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Easy on the euphoria, a Manning-Broncos Super Bowl no slam dunk

by | CBSSports.com Senior NFL Columnist
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Manning will quickly notice the Broncos don't have weapons like Reggie Wayne, Dallas Clark, etc. (Getty Images)  
Manning will quickly notice the Broncos don't have weapons like Reggie Wayne, Dallas Clark, etc. (Getty Images)  

With Peyton Manning in Denver, the all-Manning Super Bowl is in play again. In most places, the expectation is that Manning and the Broncos win the AFC West, flex their muscles in the playoffs and wind up meeting New England or Pittsburgh or Baltimore in the conference championship game.

Only I wouldn't be so sure.

First of all, I don't know that the Broncos repeat as division champion, and, yeah, OK, so they're the prohibitive favorite. They should be. They're the defending champion and just signed Peyton Frickin' Manning, for crying out loud. Plus, they won the division with Tim Tebow.

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So why shouldn't they lap the field with a future Hall of Famer? Well, maybe they do. I'm just saying it's no slam dunk, and let me explain.

First of all, there's the talent at the skill positions. There isn't much. In fact, of the 12 playoff teams in 2011, the Broncos easily had the worst collection of players at wide receiver and running back.

Sure, Willis McGahee had a marvelous season, but he turns 31 in October and hit the wall down the stretch. In five of his last six games he failed to rush for more than 76 yards and scored only once in all six -- the playoff finale vs. New England.

And what's behind McGahee? Not a lot, I'm afraid. While the Broncos led the league in rushing, much of that had to do with Tebow, who ran for 660 yards, averaged 5.4 yards per carry and led the team in rushing touchdowns.

Of course, Manning didn't exactly have the world's greatest running game in Indianapolis. In fact, in 2009, the last time the Colts made it to the Super Bowl, he had the worst. But he also had a collection of reliable and productive receivers, with Reggie Wayne and Dallas Clark at the head of the class, and sorry, but I don't see those guys in Denver.

I know Demaryius Thomas might be something special -- but that's if he can stay healthy, and he hasn't for two seasons. I saw him make big catches last season, but I also saw him make big drops.

Then there's Eric Decker, and he's a solid possession receiver who should benefit from Manning's arrival. He can block, and while he's not a burner he has a reputation for having good hands and running precise routes. Still, there's nothing extraordinary here, and when I say extraordinary I'm talking a Marvin Harrison or Reggie Wayne.

That doesn't mean the Broncos couldn't find one. They can always recruit a free-agent like tight end Clark, a Manning favorite in Indianapolis, but he turns 33 this summer and missed 15 games the past two seasons. Maybe restricted free-agent receiver Mike Wallace is on the radar, too. I don't know, but he should be. The Broncos can't get enough playmakers for Manning, and, sorry, I don't see an abundance of them now.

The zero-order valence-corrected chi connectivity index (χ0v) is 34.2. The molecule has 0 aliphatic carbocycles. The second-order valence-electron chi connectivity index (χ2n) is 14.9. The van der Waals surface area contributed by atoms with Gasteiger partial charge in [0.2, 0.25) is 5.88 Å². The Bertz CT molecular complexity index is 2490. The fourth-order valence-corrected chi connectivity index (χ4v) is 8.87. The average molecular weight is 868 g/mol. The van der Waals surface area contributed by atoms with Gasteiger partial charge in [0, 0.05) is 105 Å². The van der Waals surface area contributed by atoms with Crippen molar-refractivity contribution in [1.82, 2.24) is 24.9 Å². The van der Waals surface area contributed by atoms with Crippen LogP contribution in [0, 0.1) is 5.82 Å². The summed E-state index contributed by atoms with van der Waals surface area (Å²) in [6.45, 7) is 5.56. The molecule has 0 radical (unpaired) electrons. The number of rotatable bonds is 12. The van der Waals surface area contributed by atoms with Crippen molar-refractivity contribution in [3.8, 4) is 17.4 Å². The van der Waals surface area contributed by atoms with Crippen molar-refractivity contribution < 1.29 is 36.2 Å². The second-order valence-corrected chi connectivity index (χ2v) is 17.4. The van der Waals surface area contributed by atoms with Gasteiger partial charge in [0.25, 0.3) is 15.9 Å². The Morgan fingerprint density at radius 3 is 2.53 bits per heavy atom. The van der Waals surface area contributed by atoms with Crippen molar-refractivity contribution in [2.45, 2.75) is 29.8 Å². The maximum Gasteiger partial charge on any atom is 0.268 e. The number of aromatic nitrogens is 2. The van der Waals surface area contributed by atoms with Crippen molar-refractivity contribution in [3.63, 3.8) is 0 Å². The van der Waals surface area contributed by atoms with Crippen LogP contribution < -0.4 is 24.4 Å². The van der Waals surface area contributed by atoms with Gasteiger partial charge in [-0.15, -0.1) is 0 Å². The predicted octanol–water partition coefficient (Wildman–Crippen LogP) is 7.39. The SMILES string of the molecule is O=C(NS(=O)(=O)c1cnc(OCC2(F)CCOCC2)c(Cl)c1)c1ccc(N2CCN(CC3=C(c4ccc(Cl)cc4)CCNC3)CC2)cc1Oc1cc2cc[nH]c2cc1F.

Now let's look at the defense that people say bailed out Tebow. It did, but not consistently. It also ranked 20th overall, tied for 28th in takeaways and was 24th in points allowed -- surrendering 40 or more in three of its last five starts, including the playoffs. That's not how you get to the top of any division, but Denver managed, and -- admit it -- Tebow had something to do with it.

But Manning is a significant upgrade at quarterback. He can make all the throws. He's a charismatic leader. And he won big games. Only he hasn't won big games vs. a new division rival; would Philip Rivers and the San Diego Chargers please step forward.

The Chargers won five of their past six starts vs. Indianapolis when Manning was quarterback -- beating him, and them, twice in the playoffs and once when the Colts were 13-0. I'm not saying they own the guy, but I am saying the facts speak for themselves. And the facts are these: Rivers and coach Norv Turner are 4-1 against Manning, losing only when they dropped a 23-20 decision in 2008, and now they play in the same division as Manning.

Those Colts were better, significantly better, than these Broncos. Those Colts also played indoors, where Manning was at his best and most comfortable. His outdoor record is well documented, with his winning percentage declining as the season progresses and the climate cools. I know he's 3-0 at Denver's stadium, but he hasn't had to play a pro season where all but one of his games is outdoors -- and that's what happens in 2012.

That's not to say the guy can't make a difference. He can, and he probably will. But it's one thing to expect the Broncos to improve because they have Peyton Manning at quarterback. It's another to expect them to be Super Bowl-ready.

Manning turns 36 this week, is coming off four neck surgeries and hasn't played a down in more than a year. I don't know what happens when he takes a snap, and I don't know what happens when he takes a hit from Tamba Hali.

What I do know is that the Broncos should be better with him -- but maybe not as good as we think.

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